WWE WrestleMania 36 featured plenty of questionable booking moves, including the disappointing match … [+]
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WWE WrestleMania 36 was the strangest pay-per-view in pro wrestling history, but for the most part, both nights of WWE’s flagship show easily exceeded expectations.
The Undertaker’s unforgettable “Boneyard Match” victory over AJ Styles, Drew McIntyre’s big victory over Brock Lesnar and the Firefly Fun House match between John Cena and Bray Wyatt were just a few of the highlights of a very newsworthy show that was much better than it had any right to be. Even though there is still a lot of uncertainty regarding WWE’s immediate future due to questions about its live events and when it will be able to put on shows in stadiums and arenas again, WWE was able to craft some intriguing and exciting finishes on “The Grandest Stage of Them All.”
Of course, that doesn’t mean that both nights of WrestleMania 36 weren’t without their fair share of booking issues. For every smart move, like Kevin Owens’ big win over Seth Rollins, there was another creative misstep.
Here are the five worst booking decisions WWE made at WrestleMania 36.
Charlotte Flair Defeats Rhea Ripley
WWE made the somewhat surprising decision to have Charlotte Flair defeat Rhea Ripley to win the NXT Women’s Championship at WrestleMania 36, a shocking move for a few reasons.
One, Flair is WWE’s highest paid female star (in terms of annual downside guarantee) while NXT is clearly WWE’s No. 3 brand, so sending “The Queen” there seems like a short-term fix. Two, NXT has already failed to keep pace with AEW Dynamite in pro wrestling’s new “Wednesday Night War” even with a consistent presence from Flair. Three, WWE had the perfect opportunity to utilize Flair to help elevate Ripley at WrestleMania 36, but it missed out on that chance by giving Flair yet another world title win, the 11th of her storied career.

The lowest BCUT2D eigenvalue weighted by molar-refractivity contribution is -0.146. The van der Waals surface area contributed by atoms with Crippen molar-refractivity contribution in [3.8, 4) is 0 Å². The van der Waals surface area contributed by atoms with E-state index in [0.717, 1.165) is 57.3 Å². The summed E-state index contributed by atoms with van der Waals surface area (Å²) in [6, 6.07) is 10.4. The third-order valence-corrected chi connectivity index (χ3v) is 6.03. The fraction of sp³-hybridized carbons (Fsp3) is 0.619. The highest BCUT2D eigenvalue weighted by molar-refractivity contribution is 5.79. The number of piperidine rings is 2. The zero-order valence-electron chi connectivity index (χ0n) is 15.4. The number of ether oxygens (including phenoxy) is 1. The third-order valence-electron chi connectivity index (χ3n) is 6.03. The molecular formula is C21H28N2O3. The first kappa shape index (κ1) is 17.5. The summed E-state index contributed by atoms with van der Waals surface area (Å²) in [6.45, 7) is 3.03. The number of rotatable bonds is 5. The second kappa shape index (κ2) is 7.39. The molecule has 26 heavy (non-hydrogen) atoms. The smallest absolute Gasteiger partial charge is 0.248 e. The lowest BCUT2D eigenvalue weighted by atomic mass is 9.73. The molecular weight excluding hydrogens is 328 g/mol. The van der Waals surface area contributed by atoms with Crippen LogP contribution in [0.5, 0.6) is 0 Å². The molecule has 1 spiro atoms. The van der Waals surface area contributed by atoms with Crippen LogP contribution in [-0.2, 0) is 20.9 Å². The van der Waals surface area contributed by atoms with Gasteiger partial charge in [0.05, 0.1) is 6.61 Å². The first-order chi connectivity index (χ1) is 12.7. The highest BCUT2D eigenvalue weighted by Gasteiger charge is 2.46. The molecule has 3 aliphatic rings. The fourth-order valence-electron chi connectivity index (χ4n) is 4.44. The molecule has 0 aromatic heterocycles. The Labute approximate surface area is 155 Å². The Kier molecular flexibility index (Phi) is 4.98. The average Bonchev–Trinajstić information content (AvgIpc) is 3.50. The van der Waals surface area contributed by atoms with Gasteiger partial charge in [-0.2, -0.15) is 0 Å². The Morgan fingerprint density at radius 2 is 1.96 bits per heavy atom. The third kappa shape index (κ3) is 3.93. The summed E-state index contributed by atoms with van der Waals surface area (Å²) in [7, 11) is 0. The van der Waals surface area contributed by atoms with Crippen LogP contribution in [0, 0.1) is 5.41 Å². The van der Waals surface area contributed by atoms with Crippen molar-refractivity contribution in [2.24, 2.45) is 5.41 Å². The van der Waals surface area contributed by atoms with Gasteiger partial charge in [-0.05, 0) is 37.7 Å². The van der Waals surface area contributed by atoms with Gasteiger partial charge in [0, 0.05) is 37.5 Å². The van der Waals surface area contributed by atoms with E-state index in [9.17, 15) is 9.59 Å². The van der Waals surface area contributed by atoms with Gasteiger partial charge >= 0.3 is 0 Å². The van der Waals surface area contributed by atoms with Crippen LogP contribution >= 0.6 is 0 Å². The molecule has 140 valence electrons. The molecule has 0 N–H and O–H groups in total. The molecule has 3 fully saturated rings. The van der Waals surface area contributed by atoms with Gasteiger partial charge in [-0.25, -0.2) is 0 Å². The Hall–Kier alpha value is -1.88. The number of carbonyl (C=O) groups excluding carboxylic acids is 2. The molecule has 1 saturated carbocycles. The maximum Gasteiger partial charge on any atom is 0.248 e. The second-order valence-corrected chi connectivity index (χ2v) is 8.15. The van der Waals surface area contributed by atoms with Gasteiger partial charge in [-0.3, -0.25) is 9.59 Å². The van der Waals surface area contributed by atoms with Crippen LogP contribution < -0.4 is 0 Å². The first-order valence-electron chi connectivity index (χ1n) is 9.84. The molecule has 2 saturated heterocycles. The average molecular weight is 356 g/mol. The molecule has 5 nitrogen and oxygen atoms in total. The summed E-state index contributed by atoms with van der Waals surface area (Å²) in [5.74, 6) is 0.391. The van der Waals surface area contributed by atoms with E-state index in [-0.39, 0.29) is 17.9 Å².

Flair has taken a lot of criticism over the years for being booked so strongly, and this was just another example of WWE prioritizing the push of the talented performer over a chance to catapult a rising star in Ripley to new heights.
The Booking Of Randy Orton Vs. Edge
Entering WrestleMania 36, Edge vs. Randy Orton was WWE’s best feud going—by a country mile—but it lasted way too long and was eerily reminiscent of the WrestleMania “classics” we’ve grown accustomed to seeing Triple H have over the years.
Though it was clear that WWE was trying to play up the serious nature and the brutality of this intense feud, the fight between the two legends seemed to last forever but not like one of those matches that would leave fans chanting “Fight forever!” Instead, it felt like WWE was trying to kill time with this bout, which had a great ending when Edge delivered a conchairto to his friend-turned-nemesis but largely fell short of the lofty expectations fans had of it prior to the pay-per-view.
Edge vs. Orton was widely expected to be an instant classic that allowed “The Rated R Superstar” to showcase how good looks after nearly a decade out of the ring. Instead, it was a match that had its moments and told a logical story but was stretched out much longer than it needed to be with what felt like the same spots over and over again.
Goldberg’s Aura Is Extinguished